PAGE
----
A Spring and a Hero: Creating Civic Identity in Corinth

Peirene fountain
Fountain of Peirene. View of the facade from the north. Six chambers provided access to three basins. The water was stored in four large reservoirs fed by channels. Doric columns on the first story supported Ionic on the second story. In the foreground is a rectangular basin fed by water from the second and fourth chambers. Ancient Corinth. Photograph: John Gruber-Miller.

The reputation of a city, whether modern or ancient, is often intertwined with an industry, a landmark, or a hero.  For example, Seattle is linked with its major businesses, Microsoft and Boeing.  New York’s iconic landmark is Times Square, not to mention the Empire State Building.  And Washington, DC, is inextricably linked with George Washington, hero of the Revolutionary War and first President of the United States.  When Pausanias reaches the fountain of Peirene on the road to Lechaeum (2.3.2-3), therefore, he has not only reached the center of Roman Corinth, he has also reached the center of his description of the city.  It is only fitting then that he calls attention to three prominent features of Corinthian identity: the marvelous properties of Corinthian bronze, the spring Peirene, and the hero Bellerophon and the winged horse Pegasus.  The three collectively marked the most notable and continuous icons of Corinth across the Mediterranean, from the archaic period all the way down to the Romans.

Corinthian helmet
Corinthian helmet. Bronze. c. 500 BCE. Archaeological Museum of Olympia, Greece.

The waters of Peirene, according to tradition, are used to temper red-hot bronze.  Indeed, bronze working has a long tradition in Corinth that goes back to at least the 7th century BCE.  Under the tutelage of the tyrant families Bacchiads and Cypselids, Corinth was well-known for its thriving craft industry, not just for its innovative vase decoration, but also for its bronze working: vessels, plates, figurines, and armor.  Although there are no metals available in the Corinthia for smelting bronze, Corinth’s location on the isthmus and its skilled craftspeople lured traders to bring the copper, tin, and lead necessary for making bronze.  With the rise of the hoplite phalanx for warfare came the rise of Corinthian helmets as the standard protective gear for hoplites and as votive offerings at Olympia in the mid-7th century.  Snodgrass suggests that “’Corinthian’ was almost certainly the name by which the commonest and most protective form of infantry helmet was known in ancient Greece” (108).  This close-fitting bronze helmet with only small openings for the eyes and mouth appeared first in the iconography of Corinthian vases before spreading to other regional potters.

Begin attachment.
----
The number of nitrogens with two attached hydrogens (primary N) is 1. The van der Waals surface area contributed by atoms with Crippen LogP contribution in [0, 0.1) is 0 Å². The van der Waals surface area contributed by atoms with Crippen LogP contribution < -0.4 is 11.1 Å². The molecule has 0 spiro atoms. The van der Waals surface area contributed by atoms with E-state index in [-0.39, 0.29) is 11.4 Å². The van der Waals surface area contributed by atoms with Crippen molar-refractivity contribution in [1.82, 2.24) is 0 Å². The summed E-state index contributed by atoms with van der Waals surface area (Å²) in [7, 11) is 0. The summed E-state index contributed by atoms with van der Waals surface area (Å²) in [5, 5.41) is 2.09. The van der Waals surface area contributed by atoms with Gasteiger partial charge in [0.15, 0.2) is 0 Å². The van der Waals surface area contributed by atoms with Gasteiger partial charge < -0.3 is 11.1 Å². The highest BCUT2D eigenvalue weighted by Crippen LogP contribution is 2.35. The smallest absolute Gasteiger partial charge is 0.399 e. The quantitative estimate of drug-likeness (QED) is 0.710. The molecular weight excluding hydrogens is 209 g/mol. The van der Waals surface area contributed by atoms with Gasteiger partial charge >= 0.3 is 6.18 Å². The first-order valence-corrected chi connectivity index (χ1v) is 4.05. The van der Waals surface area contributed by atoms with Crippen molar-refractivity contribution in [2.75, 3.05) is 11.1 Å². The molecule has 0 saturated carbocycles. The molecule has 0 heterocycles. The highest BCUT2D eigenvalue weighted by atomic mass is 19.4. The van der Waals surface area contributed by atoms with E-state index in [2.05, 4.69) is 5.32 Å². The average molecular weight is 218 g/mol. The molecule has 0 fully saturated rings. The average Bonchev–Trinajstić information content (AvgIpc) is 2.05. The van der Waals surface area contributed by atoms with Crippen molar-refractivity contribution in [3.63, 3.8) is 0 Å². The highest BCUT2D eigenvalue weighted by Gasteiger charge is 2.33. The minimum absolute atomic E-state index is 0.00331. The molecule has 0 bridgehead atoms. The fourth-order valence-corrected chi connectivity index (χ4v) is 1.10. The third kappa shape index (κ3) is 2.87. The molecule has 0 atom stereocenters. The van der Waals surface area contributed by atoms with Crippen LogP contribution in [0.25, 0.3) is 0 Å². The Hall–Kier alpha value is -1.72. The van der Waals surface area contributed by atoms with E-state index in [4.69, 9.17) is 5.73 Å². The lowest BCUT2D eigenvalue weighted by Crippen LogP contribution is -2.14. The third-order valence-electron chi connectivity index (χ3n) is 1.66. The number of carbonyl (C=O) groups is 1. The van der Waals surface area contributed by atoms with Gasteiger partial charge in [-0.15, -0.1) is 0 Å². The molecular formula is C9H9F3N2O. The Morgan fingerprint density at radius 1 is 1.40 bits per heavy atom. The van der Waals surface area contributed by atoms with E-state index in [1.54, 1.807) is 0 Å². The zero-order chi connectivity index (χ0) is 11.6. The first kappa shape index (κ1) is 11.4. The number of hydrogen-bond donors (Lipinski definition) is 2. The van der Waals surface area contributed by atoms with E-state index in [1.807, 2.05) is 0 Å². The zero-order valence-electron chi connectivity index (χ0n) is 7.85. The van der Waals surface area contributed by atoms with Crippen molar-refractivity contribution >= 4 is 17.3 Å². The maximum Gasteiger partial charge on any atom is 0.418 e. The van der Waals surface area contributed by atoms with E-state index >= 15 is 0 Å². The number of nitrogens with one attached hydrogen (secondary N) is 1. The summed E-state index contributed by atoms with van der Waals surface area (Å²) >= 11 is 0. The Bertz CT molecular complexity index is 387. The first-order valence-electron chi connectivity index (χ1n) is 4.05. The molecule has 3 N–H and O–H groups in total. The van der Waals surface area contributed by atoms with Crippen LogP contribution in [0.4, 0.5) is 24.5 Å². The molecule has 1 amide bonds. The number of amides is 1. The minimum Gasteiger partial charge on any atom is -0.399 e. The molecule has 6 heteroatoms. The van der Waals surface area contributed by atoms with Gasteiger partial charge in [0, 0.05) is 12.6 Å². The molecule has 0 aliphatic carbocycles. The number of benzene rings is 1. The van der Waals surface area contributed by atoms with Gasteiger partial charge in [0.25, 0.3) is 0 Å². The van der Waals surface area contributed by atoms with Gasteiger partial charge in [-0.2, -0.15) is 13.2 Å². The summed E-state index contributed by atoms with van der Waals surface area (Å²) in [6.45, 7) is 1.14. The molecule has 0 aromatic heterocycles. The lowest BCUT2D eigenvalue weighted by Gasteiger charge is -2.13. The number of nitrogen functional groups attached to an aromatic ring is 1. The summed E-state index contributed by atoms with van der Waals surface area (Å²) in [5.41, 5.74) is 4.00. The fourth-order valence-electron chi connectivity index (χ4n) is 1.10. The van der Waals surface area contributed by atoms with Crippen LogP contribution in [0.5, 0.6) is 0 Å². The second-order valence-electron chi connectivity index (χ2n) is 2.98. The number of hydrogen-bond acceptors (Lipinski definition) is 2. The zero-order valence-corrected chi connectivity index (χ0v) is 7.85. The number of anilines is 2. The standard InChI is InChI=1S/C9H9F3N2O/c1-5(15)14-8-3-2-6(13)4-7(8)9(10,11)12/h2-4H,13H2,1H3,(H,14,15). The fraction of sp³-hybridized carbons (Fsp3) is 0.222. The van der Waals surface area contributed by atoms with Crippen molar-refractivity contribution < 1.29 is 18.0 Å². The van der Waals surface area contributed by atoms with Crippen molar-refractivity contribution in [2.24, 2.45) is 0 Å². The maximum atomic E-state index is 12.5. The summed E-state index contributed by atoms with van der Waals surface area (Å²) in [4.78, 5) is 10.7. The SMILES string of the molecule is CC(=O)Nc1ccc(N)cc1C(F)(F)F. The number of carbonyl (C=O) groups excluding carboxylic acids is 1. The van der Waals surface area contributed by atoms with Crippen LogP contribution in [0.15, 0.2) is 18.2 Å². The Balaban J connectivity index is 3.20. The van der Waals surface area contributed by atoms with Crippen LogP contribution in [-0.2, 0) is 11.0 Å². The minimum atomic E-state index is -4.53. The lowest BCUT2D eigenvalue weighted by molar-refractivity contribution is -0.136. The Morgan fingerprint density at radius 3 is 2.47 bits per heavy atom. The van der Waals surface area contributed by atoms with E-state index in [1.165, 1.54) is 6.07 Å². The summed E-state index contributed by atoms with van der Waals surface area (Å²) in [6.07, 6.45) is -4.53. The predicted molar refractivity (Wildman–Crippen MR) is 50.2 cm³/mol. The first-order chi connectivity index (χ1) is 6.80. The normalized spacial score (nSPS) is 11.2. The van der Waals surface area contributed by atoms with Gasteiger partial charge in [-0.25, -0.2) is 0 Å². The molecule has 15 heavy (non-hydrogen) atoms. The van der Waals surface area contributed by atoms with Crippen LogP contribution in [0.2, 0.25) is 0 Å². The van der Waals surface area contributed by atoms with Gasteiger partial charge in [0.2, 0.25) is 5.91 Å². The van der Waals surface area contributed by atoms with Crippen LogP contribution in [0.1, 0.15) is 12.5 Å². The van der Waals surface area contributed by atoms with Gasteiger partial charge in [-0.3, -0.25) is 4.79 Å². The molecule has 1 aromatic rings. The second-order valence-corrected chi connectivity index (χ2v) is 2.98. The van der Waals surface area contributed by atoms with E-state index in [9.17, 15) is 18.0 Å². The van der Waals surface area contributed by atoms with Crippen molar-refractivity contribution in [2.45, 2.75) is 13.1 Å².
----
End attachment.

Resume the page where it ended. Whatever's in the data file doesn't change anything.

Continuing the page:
Corinth’s reputation for bronze working appears to have only been enhanced during the Roman period.  According to the Pliny in his encyclopedic Natural History (34.1, 6-8, 48), Corinthian bronze is sought after by collectors because it is more valuable than silver, and almost more than gold.  Additionally, he knows of three types of Corinthian bronze alloys: a white one comparable to silver, one yellowish like gold, and a third a mixture of the two (34.8).  Cicero comments that Corinthian bronze is rust resistant (Tusc. Disp. 4.32).  Trimalchio, the rich freed slave who is a protagonist of Petronius’ Satyricon, delights in having a collection of Corinthian bronzes (15.31.50).  Not surprisingly, the majority (12) of the statues that Pausanias catalogues in the city include bronze ones that adorn the area in or near the agora: in the agora is a Poseidon with a dolphin spouting water, an Apollo Clarius, an Aphrodite by Hermogenes, two Hermes (2.2.8), and a bronze Athena (2.3.1); on the road to Lechaeum are chariots driven by Phaethon and Helios (on the arch), a statue of Heracles, a seated Hermes with a ram standing near him (2.3.2-4); on the road to Sicyon near the fountain of Glauce is another Apollo housed in a temple (2.3.6) and near the gymnasium is a Zeus (2.4.5).  Unfortunately, just as so many artworks were removed after Mummius’ sack of Corinth in 146 BCE, none of these bronze images recorded by Pausanias have survived.  Instead, scraps found in foundries, two statuettes, and a statue base signed by the sculptor Lysippus are all that remain today of Corinth’s vaunted bronze industry (Mattusch).

Bellerophon, with Pegasus, killing the Chimaera.
Bellerophon, with Pegasus, killing the Chimaera. Kylix, ca. 570 BC – ca. 565 BC, Attributed to the Boread Painter, The J. Paul Getty Museum, 85.AE.121,